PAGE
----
How Does A Carbon Brush Work?

Carbon brush
  • Author: Mohsin Khan
  • Posted On: December 1, 2022
  • Updated On: December 1, 2022

Everybody knows that an electric motor revolutionized how things are powered and operated. But do you know what’s happening inside an electric motor to make it work? How is electricity transmitted and how can power tools run without worry? The answer lies in a simple yet essential component of most motors—the carbon brush.

What Are Carbon Brushes?

Carbon brushes are made from graphite. It’s an electrical conductor that can withstand extreme temperatures and pressures. They’re rectangle-shaped pieces of graphite with a handle or eyelet attached. These brushes provide friction control between the commutator surface and the rotor, allowing electricity to flow from the source to the rotor in a motor.

Not all carbon brushes are the same, even though they look identical. Different motor designs use different materials and sizes of brushes, with some requiring special shapes for optimal performance. So, it’s essential to buy carbon brushes that are compatible with the motor you want to use them in.

Black Carbon Brush Bush for electric motor Isolated Spare parts

The Role Of Carbon Brushes

To better understand how a carbon brush works in an electric motor, identifying the purpose of an electric motor and its parts is necessary. Unlike generators which convert mechanical energy into electrical energy, electric motors convert electrical energy into mechanical energy. So, its goal isn’t to cut electromagnetic fields but to keep the rotor spinning.

An electric motor has two main parts—the stator and the rotor.

  • Stator: The stator is the stationary part of the motor. It’s made of permanent magnets, which cause the rotor to spin and generate torque.
  • Rotor: The rotating part of the motor acts as the electromagnet that interacts with the stator’s permanent magnet. It’s made of copper or aluminum and contains the motor’s windings connected to the electricity source.

The principle of magnetism states that opposing poles attract and like poles repel each other. So, you have the permanent magnets (stator) divided into two poles (North and South) and the rotating electromagnet (rotor). Electromagnets need an electric current to develop a magnetic field.

When your power tool is on, the electric current passes through the rotor’s windings and creates a magnetic field, causing the coils to act like a magnet also divided into two poles.

So, when the rotor’s magnet interacts with the stator’s magnets, it starts to spin. When you turn off the power, the magnetic field is gone and the rotor stops.

Now, if the rotor connected to the source will keep spinning, how will you connect it to the source without its wires getting tangled up? No matter how organized external wires are, they’ll eventually get tangled up if connected directly to the rotor. This is where the carbon brush comes into play.

How Do Carbon Brushes Work?

The carbon brushes are in a stationary position. Each motor has a pair of carbon brushes, one positive and one negative. One side of each pair is in contact with the commutator while the other is connected to the source. The commutator is a ring-like material (mostly made of copper) that changes the current’s direction and helps the coils shift their polarity.

When you plug in and turn on your power tool, an electric current will flow from the source to the carbon brushes and then to the commutator. From the commutator, the current goes through the rotor windings and creates a magnetic field, making its coils act like a magnet.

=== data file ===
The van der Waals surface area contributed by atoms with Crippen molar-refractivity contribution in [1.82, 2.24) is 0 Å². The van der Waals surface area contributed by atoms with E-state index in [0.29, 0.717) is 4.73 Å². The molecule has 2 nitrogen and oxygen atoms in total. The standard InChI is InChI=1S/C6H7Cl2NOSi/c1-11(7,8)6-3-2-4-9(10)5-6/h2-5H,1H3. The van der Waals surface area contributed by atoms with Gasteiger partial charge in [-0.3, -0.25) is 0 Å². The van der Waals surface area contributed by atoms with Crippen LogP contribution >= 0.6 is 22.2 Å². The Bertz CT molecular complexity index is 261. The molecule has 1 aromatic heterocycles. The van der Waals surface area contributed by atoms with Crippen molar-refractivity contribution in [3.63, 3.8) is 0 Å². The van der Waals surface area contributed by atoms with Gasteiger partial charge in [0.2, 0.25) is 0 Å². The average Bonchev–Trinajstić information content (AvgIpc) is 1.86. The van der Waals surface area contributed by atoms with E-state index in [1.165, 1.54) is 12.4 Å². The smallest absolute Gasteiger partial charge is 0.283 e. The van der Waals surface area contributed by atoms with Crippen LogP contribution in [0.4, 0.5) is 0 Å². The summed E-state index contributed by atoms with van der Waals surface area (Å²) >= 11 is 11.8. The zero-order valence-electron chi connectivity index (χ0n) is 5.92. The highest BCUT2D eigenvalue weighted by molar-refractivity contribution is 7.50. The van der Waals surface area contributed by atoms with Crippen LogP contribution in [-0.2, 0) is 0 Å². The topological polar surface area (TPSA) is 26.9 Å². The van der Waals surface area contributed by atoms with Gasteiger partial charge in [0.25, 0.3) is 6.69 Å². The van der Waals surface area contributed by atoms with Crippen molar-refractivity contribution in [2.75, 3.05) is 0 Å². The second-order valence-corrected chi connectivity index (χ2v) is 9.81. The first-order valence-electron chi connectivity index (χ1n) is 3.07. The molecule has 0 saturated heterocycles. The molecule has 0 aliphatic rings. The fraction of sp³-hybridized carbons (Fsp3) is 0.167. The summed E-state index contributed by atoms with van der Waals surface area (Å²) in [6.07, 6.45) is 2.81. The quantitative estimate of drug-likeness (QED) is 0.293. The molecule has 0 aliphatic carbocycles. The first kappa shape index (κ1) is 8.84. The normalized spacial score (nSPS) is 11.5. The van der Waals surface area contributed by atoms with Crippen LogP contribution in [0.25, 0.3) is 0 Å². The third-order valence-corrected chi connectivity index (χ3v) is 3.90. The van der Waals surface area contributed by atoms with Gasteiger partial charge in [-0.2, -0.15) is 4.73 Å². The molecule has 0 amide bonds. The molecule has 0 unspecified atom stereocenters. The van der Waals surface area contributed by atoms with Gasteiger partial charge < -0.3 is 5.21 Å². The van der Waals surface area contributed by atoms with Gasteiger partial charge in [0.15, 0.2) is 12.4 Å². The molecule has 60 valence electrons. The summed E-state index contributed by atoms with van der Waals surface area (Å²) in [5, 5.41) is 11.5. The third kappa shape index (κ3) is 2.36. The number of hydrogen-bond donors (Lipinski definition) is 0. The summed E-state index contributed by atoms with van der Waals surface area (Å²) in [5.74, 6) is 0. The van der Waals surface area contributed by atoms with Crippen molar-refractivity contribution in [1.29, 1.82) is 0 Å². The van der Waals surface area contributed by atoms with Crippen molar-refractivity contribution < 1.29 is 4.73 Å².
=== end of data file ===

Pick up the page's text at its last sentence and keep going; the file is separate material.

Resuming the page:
The rotor is now an electromagnet and starts spinning because of the attraction between its magnets and the stator’s permanent magnet.

As the rotor spins, the commutator constantly changes the electric current’s direction to keep the rotor spinning and avoid any interruption in the electric current. The carbon brush supplies a continuous flow of electricity, allowing the electric motor to keep running.

Because of the friction created by its contact with the commutator, carbon brushes will wear out slowly. That’s why it has a spring that pushes the carbon brush into the commutator to ensure good contact and maintain a constant current flow. But when the graphite wears out, it’ll be necessary to replace the carbon brushes.

Replacing Carbon Brushes

Replacing carbon brushes is a simple task. First, you must unplug the power tool from the source of electricity and open its housing. Next, locate the brushes, loosen the spring that holds the brush in place, and remove them carefully so as not to damage any other parts. After that, insert a new pair of carbon brushes and reassemble your power tool.


Carbon brushes are a small but essential part of electric motors. They connect the rotor and the source to ensure it keeps spinning, converting electrical energy into mechanical energy.

To keep your power tools running smoothly, you have to replace the carbon brushes when they wear out so as not to damage other parts. Replacing them is a simple process that requires no special tools or expertise. Thus, you can keep your motor running efficiently with just a bit of maintenance and care.

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Author: Mohsin Khan

Mohsin has worked as one of the experienced editors with ConstructionHow since 2020 with a total span of 5 years of experience in business PR, boasting a remarkable professional trajectory, he has collaborated with entrepreneurs and startups, and certain publications over the last few years. His unwavering interest lies in the construction industry and related materials. He believes in creating functional and aesthetically pleasing buildings, and homes that fall under the right budget. With a wide range of experience in construction, he also tapped into DIY and home improvement projects based on his extensive set of knowledge in the industry.